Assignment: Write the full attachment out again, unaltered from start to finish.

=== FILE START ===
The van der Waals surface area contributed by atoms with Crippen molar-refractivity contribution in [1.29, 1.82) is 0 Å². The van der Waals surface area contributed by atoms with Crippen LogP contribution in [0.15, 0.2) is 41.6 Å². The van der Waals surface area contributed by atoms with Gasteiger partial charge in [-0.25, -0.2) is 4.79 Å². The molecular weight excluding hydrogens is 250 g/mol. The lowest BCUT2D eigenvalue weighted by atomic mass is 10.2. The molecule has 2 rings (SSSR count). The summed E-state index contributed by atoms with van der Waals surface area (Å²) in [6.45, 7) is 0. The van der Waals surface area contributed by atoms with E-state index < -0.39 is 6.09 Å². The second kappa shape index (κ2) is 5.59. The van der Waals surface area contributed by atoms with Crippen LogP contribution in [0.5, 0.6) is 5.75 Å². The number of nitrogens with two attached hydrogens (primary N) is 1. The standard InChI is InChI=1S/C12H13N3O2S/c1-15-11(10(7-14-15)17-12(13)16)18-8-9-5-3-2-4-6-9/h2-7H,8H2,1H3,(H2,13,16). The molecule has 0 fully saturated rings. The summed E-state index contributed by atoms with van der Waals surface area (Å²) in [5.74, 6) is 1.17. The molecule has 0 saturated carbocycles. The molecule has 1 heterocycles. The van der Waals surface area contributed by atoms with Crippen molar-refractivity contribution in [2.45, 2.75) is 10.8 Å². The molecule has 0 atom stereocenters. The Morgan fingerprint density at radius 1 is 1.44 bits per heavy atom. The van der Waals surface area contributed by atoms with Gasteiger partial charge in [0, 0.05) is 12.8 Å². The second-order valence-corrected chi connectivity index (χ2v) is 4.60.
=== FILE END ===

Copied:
The van der Waals surface area contributed by atoms with Crippen molar-refractivity contribution in [1.29, 1.82) is 0 Å². The van der Waals surface area contributed by atoms with Crippen LogP contribution in [0.15, 0.2) is 41.6 Å². The van der Waals surface area contributed by atoms with Gasteiger partial charge in [-0.25, -0.2) is 4.79 Å². The molecular weight excluding hydrogens is 250 g/mol. The lowest BCUT2D eigenvalue weighted by atomic mass is 10.2. The molecule has 2 rings (SSSR count). The summed E-state index contributed by atoms with van der Waals surface area (Å²) in [6.45, 7) is 0. The van der Waals surface area contributed by atoms with E-state index < -0.39 is 6.09 Å². The second kappa shape index (κ2) is 5.59. The van der Waals surface area contributed by atoms with Crippen LogP contribution in [0.5, 0.6) is 5.75 Å². The number of nitrogens with two attached hydrogens (primary N) is 1. The standard InChI is InChI=1S/C12H13N3O2S/c1-15-11(10(7-14-15)17-12(13)16)18-8-9-5-3-2-4-6-9/h2-7H,8H2,1H3,(H2,13,16). The molecule has 0 fully saturated rings. The summed E-state index contributed by atoms with van der Waals surface area (Å²) in [5.74, 6) is 1.17. The molecule has 0 saturated carbocycles. The molecule has 1 heterocycles. The van der Waals surface area contributed by atoms with Crippen molar-refractivity contribution in [2.45, 2.75) is 10.8 Å². The molecule has 0 atom stereocenters. The Morgan fingerprint density at radius 1 is 1.44 bits per heavy atom. The van der Waals surface area contributed by atoms with Gasteiger partial charge in [0, 0.05) is 12.8 Å². The second-order valence-corrected chi connectivity index (χ2v) is 4.60.